The example of our spiritual leaders is one we should follow (cf. Hebrews 12:1; Hebrews 13:17; Hebrews 13:24). They, like the heroes of faith in chapter 11, set a good pattern. The outcome of their life, if they had died, was that they were now with the Lord and already beginning to enjoy some of their eternal inheritance. They may have been the founders of the church to which this letter went. [Note: Guthrie, p. 270. Cf. Hebrews 13:17.] People tend to forget or to idolize their former leaders, but we should remember them and their godly teachings and examples (cf. 1 Thessalonians 5:12-13).
Instructions regarding religious duties 13:7-19
"Within the structure of Hebrews 13:7-19, Hebrews 13:7-9 and Hebrews 13:17-19 constitute the literary frame for the central unit of explanatory parenesis in Hebrews 13:10-16." [Note: Lane, Hebrews 9-13, p. 526.]
Jesus Christ is the content of the message that the leaders had preached to these hearers (cf. Hebrews 13:7). [Note: Philip E. Hughes, A Commentary . . ., pp. 570-71.] That message and its hero is what this writer had urged his readers not to abandon. The leaders had preached the Word of God to these readers, and that preaching culminated in Jesus Christ.
"Jesus is not the object of faith [in this verse or in Hebrews, according to this writer], but the supreme model of it." [Note: G. W. MacRae, "Heavenly Temple and Eschatology in the Letter to the Hebrews," Semeia 12 (1978):194.]
"’Yesterday’ the original leaders preached Jesus Christ, even as the writer does now; the present time can tolerate no other approach to the grace of God (Hebrews 2:9). ’Forever’ recalls the quality of the redemption secured by Jesus Christ (Hebrews 5:9; Hebrews 9:12; Hebrews 9:14-15; Hebrews 13:20) and of the priesthood of Christ (Hebrews 7:24-25): it is ’eternal.’" [Note: Lane, Hebrews 9-13, p. 530.]
Another less probable interpretation of this verse sees Jesus as the leader who is perpetually available in contrast to the leaders who had preached to these readers but who were now dead. [Note: Bruce, The Epistle . . ., p. 395.] Jesus had also died and gone to heaven (cf. Hebrews 12:2). His example of faithfulness, as expounded in this epistle, should be a continuing encouragement to all believers. He is as faithful to His promises now as He ever was, and He always will be faithful to them.
We should reject teaching that deviates from apostolic doctrine. This, too, is a strong safeguard against apostasy. The terms "varied and strange" describe a variety of heretical positions. Rather than accepting these ideas we should receive strength by taking in God’s grace that comes through His Word (Hebrews 4:12-13; 1 Peter 2:2). This strength comes from spiritual rather than material food. Evidently one of the strange teachings prevalent when this letter originated was that certain foods or abstinence from certain foods resulted in greater godliness (cf. Colossians 2:16; 1 Timothy 4:1-5). This was, of course, what Judaism taught too. Judaism taught that eating food strengthened the heart in the sense that when the Jews ate they gave thanks to God and thus brought Him into their experience (cf. Psalms 104:14-15). [Note: Lane, Hebrews 9-13, pp. 533-36.] However, Jesus’ death on the cross is the source of both the saving and sustaining grace of God by which we experience strengthening.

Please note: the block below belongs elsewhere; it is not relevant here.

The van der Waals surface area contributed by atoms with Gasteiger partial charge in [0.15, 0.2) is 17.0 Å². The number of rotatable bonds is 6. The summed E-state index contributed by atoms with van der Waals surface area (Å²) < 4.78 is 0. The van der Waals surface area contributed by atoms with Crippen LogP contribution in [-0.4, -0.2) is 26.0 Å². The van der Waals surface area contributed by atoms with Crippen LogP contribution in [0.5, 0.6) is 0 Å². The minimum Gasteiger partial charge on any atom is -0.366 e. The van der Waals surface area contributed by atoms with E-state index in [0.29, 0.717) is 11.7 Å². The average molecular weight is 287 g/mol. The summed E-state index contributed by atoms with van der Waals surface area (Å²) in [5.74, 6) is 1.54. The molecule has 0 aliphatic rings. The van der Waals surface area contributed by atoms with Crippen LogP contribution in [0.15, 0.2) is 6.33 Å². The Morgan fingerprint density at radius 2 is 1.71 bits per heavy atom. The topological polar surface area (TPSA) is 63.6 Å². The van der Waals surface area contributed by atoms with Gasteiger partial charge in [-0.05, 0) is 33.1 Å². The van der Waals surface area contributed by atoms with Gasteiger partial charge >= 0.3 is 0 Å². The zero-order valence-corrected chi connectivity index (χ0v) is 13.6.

"This, I think, is the key message of Hebrews: ’You can be secure while everything around you is falling apart!’" [Note: Wiersbe, 2:278.]
Believers under the Old Covenant ate part of what they offered to God as a peace offering (Leviticus 7:15-18). However believers under the New Covenant feed spiritually on Jesus Christ who is our peace offering. Those still under the Old Covenant had no right to partake of Him for spiritual sustenance and fellowship with God since their confidence was still in the Old Covenant.
"Christians had none of the visible apparatus which in those days was habitually associated with religion and worship-no sacred buildings, no altars, no sacrificing priests. Their pagan neighbors thought they had no God, and called them atheists; their Jewish neighbors too might criticize them for having no visible means of spiritual support." [Note: Bruce, The Epistle . . ., p. 400.]
Roman Catholics have tended to see in this "altar" a reference to the mass, whereas Protestants have viewed it as a reference either to Christ Himself or His cross or a heavenly altar. I prefer Christ Himself since it is through Him that we are to offer a sacrifice of praise to God (Hebrews 13:15; cf. 1 Peter 2:5).
Far from defiling those who associated with Jesus Christ, our sin (purification) offering, associating with Him leads to holiness. Here the writer compared Jesus to the sin offering that the Jewish high priest offered on the Day of Atonement (cf. Leviticus 16:27).
". . . in Hebrews the expression ’high priest’ customarily signals that the field of reference is the annual atonement ritual (cf. Hebrews 5:3; Hebrews 7:27; Hebrews 8:1-3; Hebrews 9:7; Hebrews 9:11-12; Hebrews 9:24-26)." [Note: Lane, Hebrews 9-13, p. 540.]
Jesus’ death outside Jerusalem fulfilled the Day of Atonement ritual in that the high priest burned the remains of the two sacrificial animals outside the precincts of the wilderness camp. It also fulfilled the ritual of that day in that Jesus’ execution outside the city involved the shame of exclusion from the sacred precincts. It symbolized His rejection by the Jewish authorities. [Note: Morris, p. 151.]
"This verse may be regarded as the crux of the conclusion, a final direct appeal to the readers to identify themselves wholly with Christ." [Note: Guthrie, p. 274.]
Christians bear Jesus’ reproach when we identify with Him. He suffered reproach, and so do we, when we identify with Him. This was especially true of the original Jewish recipients of this epistle. They needed to cut their emotional and religious ties to Judaism. [Note: Bruce, The Epistle . . ., p. 403; Philip E. Hughes, A Commentary . . ., pp. 580-82.] Jerusalem was no longer their special city (cf. Hebrews 13:14). There is nothing wrong with Jewish Christians maintaining Jewish customs provided they do not rely on them for favor with God.
"The exhortation to leave the camp [i.e., official Judaism] and to identify fully with Jesus introduces a distinctive understanding of discipleship. Jesus’ action in going ’outside the camp’ (Hebrews 13:12) set a precedent for others to follow. The task of the community is to emulate Jesus, leaving behind the security, congeniality, and respectability of the sacred enclosure [cf. the Israelites’ camp in the wilderness wanderings], risking the reproach that fell upon him. Christian identity is a matter of ’going out’ now to him. It entails the costly commitment to follow him resolutely, despite suffering.